Although the shop does have a few sound pieces, the "orchestra" is located in Bertoia’s barn, a couple of miles away in the Berks County countryside.
After giving some instructions to his two assistants—James and Edward Flanagan, two brothers from Allentown who have been with him for years—Bertoia headed for the barn to show off the orchestra.
Bertoia, while driving a slightly beat-up manual shift car, said he was quite excited about how the experimental music is turning out. "I practice an hour or two every evening," he said, “and I'm beginning to get some good tapes, I’m still experimenting with the instruments; adding some, omitting some. It’s something subject to growth. It’s never finished.”
From the outside, Bertoia’s barn looks like any other well kept barn. But inside there’s a difference. The natural beauty of the old wood has been retained and further enhanced through subtle carpentry. The main room of the barn has the appearance of an old high-ceiling church, without, of course, the altar and pews.
The sound sculptures are everywhere and arranged with care about grouping and access. "Try to think of a violin," Bertoia said, “with the strings on the outside and the soundbox inside. This is the same thing. Only the strings are inside the soundbox. The barn is really the acoustical container.”
Depends on Mood
In one corner of the room, there is a tape recorder and a stack of tapes. "Since there is no way of scoring this type of music, everything has to be recorded." And every tape is an original. “It's amazing how it records just how you feel. The finished tape depends very much on the mood.”
Bertoia put a tape on the recorder. “This is one I am pleased with,” he said. Sitting back in one of the comfortable free-form chairs—which he designed for comfort and beauty—he presented the concert.
It is difficult to describe something so completely different. The instruments are unlike anything seen on a concert stage and the concept of sculptured music may be staggering to anyone introduced to it. Even after hearing it several times, a listener finds it difficult to convey its scope, other than by saying it is very unusual and pleasing. It is relaxing and enchanting but again indescribable. It is something a person has to experience himself.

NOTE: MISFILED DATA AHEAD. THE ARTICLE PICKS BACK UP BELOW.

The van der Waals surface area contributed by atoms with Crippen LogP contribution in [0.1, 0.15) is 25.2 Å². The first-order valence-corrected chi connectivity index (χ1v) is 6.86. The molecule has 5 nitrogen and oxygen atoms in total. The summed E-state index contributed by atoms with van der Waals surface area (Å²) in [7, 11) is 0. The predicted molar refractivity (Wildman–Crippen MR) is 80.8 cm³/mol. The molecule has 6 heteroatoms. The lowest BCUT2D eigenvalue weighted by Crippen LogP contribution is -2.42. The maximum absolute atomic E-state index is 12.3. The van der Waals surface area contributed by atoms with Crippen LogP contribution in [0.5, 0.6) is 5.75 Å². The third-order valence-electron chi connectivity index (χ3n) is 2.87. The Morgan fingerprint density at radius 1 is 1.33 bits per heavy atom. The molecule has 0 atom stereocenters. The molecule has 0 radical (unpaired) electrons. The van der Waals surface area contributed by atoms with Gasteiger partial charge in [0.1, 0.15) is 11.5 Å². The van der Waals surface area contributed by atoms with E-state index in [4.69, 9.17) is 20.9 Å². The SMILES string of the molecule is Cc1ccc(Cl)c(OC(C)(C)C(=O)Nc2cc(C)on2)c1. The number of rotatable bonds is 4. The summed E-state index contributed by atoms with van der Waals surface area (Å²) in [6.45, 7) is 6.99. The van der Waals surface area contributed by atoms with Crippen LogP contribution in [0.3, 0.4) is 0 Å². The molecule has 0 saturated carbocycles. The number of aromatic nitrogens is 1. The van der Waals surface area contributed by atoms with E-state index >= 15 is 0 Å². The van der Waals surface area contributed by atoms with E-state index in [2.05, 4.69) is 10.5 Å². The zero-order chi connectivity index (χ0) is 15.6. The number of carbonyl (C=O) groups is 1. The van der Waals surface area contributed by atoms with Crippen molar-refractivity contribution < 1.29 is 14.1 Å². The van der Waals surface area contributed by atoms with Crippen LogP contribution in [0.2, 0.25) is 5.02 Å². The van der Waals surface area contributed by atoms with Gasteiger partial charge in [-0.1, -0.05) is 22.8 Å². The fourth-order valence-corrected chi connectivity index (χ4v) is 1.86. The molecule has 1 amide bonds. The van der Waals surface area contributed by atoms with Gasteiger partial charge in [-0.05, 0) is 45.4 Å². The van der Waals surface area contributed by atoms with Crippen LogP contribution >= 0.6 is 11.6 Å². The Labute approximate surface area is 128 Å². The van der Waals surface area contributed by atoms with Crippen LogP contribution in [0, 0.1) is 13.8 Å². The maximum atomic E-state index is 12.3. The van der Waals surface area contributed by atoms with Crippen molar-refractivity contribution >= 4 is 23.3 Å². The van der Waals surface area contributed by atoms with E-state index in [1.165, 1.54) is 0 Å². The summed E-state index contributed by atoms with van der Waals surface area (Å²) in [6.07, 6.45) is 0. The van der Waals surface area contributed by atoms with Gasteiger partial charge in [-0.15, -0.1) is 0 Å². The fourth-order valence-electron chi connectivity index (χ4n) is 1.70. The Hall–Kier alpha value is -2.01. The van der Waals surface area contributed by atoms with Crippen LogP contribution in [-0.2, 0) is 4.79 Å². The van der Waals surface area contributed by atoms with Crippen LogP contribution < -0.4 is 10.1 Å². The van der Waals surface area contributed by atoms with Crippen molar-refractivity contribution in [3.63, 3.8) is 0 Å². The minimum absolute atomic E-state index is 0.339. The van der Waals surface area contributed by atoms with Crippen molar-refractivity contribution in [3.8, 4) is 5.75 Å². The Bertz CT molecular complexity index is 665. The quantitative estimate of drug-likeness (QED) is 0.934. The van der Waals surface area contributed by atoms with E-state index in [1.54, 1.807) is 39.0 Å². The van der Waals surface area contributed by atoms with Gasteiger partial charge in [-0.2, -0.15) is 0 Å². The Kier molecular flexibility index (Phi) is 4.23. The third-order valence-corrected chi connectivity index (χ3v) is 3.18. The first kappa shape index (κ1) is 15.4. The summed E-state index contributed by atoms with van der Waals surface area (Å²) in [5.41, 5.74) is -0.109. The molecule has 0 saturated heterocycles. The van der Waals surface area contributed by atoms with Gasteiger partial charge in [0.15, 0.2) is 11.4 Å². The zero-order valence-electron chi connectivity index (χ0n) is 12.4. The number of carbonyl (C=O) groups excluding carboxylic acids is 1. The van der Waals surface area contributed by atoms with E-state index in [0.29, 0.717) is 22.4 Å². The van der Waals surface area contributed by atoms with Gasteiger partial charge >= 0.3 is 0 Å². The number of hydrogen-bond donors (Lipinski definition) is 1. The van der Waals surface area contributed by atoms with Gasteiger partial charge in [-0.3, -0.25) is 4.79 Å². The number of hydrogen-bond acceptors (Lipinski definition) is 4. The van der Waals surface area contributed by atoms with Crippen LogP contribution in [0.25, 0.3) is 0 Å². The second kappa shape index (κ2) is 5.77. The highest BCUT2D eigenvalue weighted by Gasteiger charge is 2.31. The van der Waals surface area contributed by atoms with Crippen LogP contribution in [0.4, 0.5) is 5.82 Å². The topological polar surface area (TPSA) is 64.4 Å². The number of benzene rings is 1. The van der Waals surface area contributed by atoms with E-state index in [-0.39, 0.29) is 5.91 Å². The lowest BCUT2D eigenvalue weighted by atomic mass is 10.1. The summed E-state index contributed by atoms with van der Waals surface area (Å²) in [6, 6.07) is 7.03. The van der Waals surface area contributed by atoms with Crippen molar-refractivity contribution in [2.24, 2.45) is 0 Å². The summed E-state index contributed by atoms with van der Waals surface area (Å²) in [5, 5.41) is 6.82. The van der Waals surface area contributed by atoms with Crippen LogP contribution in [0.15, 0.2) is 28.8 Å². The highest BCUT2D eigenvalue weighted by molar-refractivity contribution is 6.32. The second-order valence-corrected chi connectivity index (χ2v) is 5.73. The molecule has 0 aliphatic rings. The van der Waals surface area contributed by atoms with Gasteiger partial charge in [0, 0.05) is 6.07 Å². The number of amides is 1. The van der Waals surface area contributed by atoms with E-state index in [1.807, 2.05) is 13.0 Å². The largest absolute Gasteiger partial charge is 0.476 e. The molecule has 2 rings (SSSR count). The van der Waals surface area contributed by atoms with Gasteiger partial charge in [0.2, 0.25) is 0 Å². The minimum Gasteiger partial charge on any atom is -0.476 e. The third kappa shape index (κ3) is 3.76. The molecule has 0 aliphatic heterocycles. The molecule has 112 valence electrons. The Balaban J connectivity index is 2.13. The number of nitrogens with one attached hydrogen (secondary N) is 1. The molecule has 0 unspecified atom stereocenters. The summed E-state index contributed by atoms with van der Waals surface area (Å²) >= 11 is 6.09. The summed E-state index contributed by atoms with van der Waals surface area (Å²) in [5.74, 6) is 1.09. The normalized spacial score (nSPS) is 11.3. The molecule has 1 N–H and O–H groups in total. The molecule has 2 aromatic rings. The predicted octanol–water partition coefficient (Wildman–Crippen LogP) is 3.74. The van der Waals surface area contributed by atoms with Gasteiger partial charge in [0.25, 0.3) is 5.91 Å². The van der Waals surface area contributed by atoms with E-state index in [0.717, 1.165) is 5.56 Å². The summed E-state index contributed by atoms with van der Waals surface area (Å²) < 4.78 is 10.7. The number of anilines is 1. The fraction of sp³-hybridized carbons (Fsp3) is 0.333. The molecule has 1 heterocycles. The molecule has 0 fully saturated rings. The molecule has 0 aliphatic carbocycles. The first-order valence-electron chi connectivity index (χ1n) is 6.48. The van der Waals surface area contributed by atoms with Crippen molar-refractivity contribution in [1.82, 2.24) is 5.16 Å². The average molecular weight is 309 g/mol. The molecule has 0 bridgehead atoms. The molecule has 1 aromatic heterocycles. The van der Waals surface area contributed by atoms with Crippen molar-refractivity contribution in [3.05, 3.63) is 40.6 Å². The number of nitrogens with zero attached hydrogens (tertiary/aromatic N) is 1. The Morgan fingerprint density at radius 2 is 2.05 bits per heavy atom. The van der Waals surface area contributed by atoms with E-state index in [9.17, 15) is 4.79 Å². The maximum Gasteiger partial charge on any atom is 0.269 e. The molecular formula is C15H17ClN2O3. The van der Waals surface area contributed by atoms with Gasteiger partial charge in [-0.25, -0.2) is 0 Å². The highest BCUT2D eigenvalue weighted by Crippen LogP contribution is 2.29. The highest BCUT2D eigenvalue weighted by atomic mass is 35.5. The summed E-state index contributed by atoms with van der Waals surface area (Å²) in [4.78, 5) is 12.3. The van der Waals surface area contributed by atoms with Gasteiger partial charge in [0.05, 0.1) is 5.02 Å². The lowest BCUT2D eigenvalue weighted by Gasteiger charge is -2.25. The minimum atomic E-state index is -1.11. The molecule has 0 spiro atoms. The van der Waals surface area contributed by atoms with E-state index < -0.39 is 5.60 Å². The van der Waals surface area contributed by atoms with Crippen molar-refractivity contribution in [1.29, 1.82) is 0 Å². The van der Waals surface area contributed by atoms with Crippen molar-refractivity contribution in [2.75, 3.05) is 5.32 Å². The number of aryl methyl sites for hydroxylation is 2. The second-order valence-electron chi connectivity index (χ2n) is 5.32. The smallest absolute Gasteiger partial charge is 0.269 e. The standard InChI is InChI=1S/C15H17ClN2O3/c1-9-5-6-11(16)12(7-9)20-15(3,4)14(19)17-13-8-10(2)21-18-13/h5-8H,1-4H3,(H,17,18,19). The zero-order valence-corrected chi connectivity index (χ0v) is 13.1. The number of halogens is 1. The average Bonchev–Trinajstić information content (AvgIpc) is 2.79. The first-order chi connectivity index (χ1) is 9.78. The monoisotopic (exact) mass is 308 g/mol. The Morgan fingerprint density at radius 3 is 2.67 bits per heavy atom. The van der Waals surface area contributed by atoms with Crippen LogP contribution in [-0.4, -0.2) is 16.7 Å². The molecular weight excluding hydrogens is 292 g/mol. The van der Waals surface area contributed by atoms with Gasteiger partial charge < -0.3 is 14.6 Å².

But the theme of the music is the same theme Bertoia uses in his sculptures—the only meaning it has is what the person listening to it decides it means.
"People have different reactions to the same tape," Bertoia said. “They associate the sounds with their experiences and form their own opinion of what it means.”
Bertoia does not instruct, interpret or explain anything. It is up to the listener to do this. All he does is play the instruments and record the sounds.
Bertoia has had offers to perform at various places but has declined because of the difficulty involved in transporting and setting up the metal pieces. “Right now,” he said, “the instruments stay here. But I will make the tapes available sometime in the future.”
The next step Bertoia plans is to build a new acoustic container for the instruments. “This barn was built for hay,” he said, “and it is not acoustically perfect. I'm thinking of building something in the shape of a box or sphere that could move to change the sounds of the instruments. This way the container would become part and parcel of the instruments.”
Whatever Bertoia decides to do, you can be sure it will be spectacular. He has long ago rejected the usual and headed in search of new artistic frontiers. The only question now is where he will head after conquering his new musical medium. It will be interesting to see.